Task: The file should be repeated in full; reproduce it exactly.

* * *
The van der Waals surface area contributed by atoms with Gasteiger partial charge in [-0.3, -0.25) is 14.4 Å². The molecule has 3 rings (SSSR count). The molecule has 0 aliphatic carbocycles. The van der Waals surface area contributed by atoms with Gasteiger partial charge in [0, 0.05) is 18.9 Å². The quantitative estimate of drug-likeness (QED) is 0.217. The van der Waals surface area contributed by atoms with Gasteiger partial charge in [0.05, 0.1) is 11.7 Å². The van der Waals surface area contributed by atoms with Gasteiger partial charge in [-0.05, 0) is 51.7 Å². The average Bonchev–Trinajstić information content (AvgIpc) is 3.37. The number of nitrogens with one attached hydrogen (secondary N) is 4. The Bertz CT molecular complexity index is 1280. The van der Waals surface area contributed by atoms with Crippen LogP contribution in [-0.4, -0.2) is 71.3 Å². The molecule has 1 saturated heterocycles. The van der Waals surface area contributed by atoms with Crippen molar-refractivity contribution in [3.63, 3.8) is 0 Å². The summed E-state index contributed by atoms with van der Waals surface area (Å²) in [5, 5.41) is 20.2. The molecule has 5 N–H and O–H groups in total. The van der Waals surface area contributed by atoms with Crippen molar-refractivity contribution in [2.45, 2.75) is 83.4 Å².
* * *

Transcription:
The van der Waals surface area contributed by atoms with Gasteiger partial charge in [-0.3, -0.25) is 14.4 Å². The molecule has 3 rings (SSSR count). The molecule has 0 aliphatic carbocycles. The van der Waals surface area contributed by atoms with Gasteiger partial charge in [0, 0.05) is 18.9 Å². The quantitative estimate of drug-likeness (QED) is 0.217. The van der Waals surface area contributed by atoms with Gasteiger partial charge in [0.05, 0.1) is 11.7 Å². The van der Waals surface area contributed by atoms with Gasteiger partial charge in [-0.05, 0) is 51.7 Å². The average Bonchev–Trinajstić information content (AvgIpc) is 3.37. The number of nitrogens with one attached hydrogen (secondary N) is 4. The Bertz CT molecular complexity index is 1280. The van der Waals surface area contributed by atoms with Crippen LogP contribution in [-0.4, -0.2) is 71.3 Å². The molecule has 1 saturated heterocycles. The van der Waals surface area contributed by atoms with Crippen molar-refractivity contribution in [3.63, 3.8) is 0 Å². The summed E-state index contributed by atoms with van der Waals surface area (Å²) in [5, 5.41) is 20.2. The molecule has 5 N–H and O–H groups in total. The van der Waals surface area contributed by atoms with Crippen molar-refractivity contribution in [2.45, 2.75) is 83.4 Å².